As an engineering manager at Wave Software, Jeff Tabatabai does what he loves best—drive innovation. He oversees the development of an electronic discovery technology that allows attorneys to digitally analyze and search thousands of documents in seconds. Making things easier and more efficient via computer science is his specialty, an attribute he discovered during his first Rollins internship when he helped create an inventory management software for a Winter Park fire station. “I discovered I was a natural at computer science,” Tabatabai said. “Had it not been for the small environment at Rollins, I probably would never have gotten into this field.” Most exciting achievement so far… While at NCR, Tabatabai was part of the team that unveiled Blockbuster’s Express DVD kiosks, an endeavor that grew from 10 kiosks to 10,000 in just three years and netted the company more than $3 million a week. “It was mind-blowing to me that so many people use these kiosks and that they can draw in this kind of money.” Most memorable class… His computer science classes with Associate Professor of Computer Science Richard James. “His teaching style was amazing.  You just needed to come to class and pay attention.” Amazed by innovation… “In our lifetime, we are going to see some pretty amazing stuff,” said Tabatabai, who is constantly astonished by the endless number of unique applications computer science makes. “There is so much potential in terms of making a business that influences the ways people interact and consume. It’s so interesting to see how science shapes business and influences consumer behaviors.” His other passions… “I am a big family man, a trait I inherited from my parents. I love spending time with my wife, Jennifer Roth Tabatabai ’04, and our 1-year-old son, Jacob.”





Bayard Morrison. Photo by Judy Watson Tracy.

Bayard H. Morrison III ’53


“Science is a key part of our success as a nation.”


Major: Pre-med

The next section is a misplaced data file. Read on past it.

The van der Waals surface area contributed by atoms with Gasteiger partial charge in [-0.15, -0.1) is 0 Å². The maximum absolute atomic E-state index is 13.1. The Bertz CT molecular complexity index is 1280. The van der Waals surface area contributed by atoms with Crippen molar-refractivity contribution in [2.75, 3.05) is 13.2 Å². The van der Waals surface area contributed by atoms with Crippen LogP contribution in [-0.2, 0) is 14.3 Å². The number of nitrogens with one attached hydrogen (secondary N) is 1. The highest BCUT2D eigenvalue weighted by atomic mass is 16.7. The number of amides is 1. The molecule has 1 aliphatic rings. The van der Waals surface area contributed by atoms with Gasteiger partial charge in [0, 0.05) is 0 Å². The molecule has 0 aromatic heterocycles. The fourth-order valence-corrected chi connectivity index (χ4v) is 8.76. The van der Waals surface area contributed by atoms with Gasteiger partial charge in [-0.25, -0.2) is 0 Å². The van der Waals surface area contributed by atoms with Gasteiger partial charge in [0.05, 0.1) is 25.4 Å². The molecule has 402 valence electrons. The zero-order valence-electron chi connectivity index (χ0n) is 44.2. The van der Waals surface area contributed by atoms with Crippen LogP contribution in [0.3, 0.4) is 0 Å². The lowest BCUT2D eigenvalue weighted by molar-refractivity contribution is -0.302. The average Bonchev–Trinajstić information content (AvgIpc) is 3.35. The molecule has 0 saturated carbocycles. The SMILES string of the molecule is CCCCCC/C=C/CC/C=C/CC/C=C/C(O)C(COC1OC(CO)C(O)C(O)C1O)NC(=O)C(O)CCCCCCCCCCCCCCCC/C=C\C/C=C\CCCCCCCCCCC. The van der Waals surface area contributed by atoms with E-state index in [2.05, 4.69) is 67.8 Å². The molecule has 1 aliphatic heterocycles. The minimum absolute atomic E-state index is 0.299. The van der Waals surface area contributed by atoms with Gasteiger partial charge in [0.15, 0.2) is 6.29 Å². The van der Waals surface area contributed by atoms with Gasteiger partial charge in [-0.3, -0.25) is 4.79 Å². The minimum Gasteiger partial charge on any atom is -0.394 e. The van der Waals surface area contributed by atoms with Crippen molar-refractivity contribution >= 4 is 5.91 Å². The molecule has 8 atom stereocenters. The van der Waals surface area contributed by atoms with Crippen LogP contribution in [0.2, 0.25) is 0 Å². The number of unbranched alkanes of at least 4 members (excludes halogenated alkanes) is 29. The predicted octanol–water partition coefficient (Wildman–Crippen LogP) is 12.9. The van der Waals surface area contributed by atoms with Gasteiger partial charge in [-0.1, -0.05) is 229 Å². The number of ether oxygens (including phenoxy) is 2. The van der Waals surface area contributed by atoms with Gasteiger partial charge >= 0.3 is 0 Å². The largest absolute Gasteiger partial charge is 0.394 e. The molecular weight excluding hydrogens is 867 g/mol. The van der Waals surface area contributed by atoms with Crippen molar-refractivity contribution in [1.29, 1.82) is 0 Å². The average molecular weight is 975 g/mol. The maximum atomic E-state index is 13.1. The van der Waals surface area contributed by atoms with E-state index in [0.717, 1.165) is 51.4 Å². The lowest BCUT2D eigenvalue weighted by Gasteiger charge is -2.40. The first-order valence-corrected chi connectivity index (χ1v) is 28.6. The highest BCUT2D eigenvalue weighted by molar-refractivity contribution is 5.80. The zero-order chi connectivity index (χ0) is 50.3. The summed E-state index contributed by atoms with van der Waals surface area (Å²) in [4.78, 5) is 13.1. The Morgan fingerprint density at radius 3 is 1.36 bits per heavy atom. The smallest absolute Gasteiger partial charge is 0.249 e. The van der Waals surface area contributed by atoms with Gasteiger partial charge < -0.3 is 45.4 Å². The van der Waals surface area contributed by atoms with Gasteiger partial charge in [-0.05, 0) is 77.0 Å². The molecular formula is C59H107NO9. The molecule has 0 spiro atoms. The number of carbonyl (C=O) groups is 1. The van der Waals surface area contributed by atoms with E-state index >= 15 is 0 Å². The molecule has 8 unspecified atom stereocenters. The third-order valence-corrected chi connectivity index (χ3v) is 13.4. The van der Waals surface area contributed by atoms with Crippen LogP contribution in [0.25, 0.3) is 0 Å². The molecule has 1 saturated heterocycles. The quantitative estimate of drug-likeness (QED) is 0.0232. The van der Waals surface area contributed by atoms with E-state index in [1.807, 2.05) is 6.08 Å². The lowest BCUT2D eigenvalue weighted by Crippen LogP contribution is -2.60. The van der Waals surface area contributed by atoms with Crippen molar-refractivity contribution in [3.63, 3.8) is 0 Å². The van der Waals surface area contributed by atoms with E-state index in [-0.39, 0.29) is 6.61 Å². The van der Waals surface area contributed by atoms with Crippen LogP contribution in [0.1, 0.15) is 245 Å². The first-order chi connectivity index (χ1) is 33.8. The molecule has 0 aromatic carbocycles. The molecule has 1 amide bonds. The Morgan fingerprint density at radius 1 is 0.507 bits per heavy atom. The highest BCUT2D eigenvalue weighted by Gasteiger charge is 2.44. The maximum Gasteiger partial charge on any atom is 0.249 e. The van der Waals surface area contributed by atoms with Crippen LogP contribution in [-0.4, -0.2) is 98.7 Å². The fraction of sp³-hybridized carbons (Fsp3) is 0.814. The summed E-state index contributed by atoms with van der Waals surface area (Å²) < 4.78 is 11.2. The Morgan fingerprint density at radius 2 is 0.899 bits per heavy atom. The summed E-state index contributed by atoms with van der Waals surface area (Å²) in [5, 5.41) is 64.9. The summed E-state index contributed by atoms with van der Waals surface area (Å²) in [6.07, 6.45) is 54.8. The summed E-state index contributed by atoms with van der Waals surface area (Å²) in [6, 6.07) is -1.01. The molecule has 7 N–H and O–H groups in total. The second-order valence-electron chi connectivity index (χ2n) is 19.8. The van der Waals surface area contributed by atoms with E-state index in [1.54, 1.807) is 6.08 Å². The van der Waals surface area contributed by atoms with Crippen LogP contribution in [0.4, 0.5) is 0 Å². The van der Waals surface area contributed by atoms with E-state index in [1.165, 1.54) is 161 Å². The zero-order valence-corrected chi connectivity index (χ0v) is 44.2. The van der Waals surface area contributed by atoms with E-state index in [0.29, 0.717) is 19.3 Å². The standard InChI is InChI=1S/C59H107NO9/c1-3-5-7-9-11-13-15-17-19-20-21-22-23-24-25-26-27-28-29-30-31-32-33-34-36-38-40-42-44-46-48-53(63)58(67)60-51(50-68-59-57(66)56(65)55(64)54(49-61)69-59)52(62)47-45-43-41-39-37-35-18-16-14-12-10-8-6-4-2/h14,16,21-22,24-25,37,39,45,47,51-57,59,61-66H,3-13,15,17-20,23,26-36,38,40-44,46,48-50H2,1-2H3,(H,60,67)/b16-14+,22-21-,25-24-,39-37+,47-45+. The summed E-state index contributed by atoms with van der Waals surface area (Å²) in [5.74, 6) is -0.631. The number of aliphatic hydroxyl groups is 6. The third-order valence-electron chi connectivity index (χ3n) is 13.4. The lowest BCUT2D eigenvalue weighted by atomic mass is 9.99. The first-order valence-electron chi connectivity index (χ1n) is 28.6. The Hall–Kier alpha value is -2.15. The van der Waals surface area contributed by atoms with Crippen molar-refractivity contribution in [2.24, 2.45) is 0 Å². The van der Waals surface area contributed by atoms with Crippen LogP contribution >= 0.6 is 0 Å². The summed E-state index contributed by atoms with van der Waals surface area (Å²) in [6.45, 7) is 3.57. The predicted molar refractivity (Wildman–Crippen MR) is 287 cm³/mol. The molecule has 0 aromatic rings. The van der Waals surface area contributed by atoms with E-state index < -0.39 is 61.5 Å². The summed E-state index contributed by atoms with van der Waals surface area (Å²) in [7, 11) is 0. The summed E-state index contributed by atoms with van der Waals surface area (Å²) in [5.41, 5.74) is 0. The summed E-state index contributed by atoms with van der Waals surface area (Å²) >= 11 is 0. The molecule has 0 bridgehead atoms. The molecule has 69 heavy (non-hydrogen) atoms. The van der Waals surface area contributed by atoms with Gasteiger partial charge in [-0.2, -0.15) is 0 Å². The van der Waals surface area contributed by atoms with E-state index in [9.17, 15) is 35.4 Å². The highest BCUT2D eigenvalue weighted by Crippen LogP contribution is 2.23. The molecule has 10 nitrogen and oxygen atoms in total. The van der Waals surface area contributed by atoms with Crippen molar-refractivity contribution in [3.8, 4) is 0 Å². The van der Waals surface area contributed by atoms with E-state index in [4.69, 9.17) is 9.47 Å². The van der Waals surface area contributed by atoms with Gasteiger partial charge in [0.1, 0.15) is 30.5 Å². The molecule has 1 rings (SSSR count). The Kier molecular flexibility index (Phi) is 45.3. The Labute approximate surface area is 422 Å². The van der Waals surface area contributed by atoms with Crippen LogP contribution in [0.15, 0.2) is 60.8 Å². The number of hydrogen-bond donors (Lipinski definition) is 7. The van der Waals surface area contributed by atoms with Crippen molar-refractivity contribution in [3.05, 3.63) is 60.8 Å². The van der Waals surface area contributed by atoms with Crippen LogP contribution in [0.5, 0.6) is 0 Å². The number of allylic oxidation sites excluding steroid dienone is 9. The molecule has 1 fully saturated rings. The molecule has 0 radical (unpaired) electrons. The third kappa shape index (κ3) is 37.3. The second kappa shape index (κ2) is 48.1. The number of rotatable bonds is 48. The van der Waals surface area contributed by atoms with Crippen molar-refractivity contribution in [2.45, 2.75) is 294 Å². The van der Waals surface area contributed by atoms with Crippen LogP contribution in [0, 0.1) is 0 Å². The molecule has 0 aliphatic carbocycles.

Bayard H. Morrison III has never thought of his 30-year career with the National Institutes of Health (NIH) as part of a long-aspired professional plan. In fact, when he joined NIH’s National Cancer Institute in 1958 after graduating from Emory University School of Medicine, “Dr. Bud” was figuring out how he would comply with the mandatory physician draft that was instituted at the time. “I had intended to join the Navy, but then I learned about an opening at the National Cancer Institute.” His new job fulfilled his service requirement and he began working on cancer chemotherapy. “In those days, chemotherapy was in its infancy,” recalled Morrison, who worked with a unit involved in the development of new drugs for cancer treatment. A few years later, Morrison was selected to be the assistant director of the National Cancer Institute, a position he held for 20 years until he retired in 1988. Laying the foundation for discovery… During Morrison’s years at the National Cancer Institute, research teams at NIH and across the country made discoveries that brought about a greater understanding of the causes, prevention, and treatment of cancer. “It was during this time that tobacco smoke was discovered to be a primary cause of cancer, lung cancer in particular,” said Morrison, who served on the President’s Commission on Heart Disease, Cancer, and Stroke. His road to Rollins… Morrison was guided to Rollins by his mother, Katherine Livingston ’30, who attended the College decades before. “She was, from the very outset, very hopeful that I would go to Rollins.” The importance of science education… “We’re going to rise or fall on our interest in, pursuit of, and support of the sciences,” Morrison said. “We are now lagging in so many fields. Unless we get on our horse and start really picking up our pace in education, we’re going to fall even further behind. Maintaining our leadership in science, technology, engineering, and math cannot be an elective for our nation; it’s a must. That’s why I am so pleased that Rollins is upping its stroke as far as science is concerned.”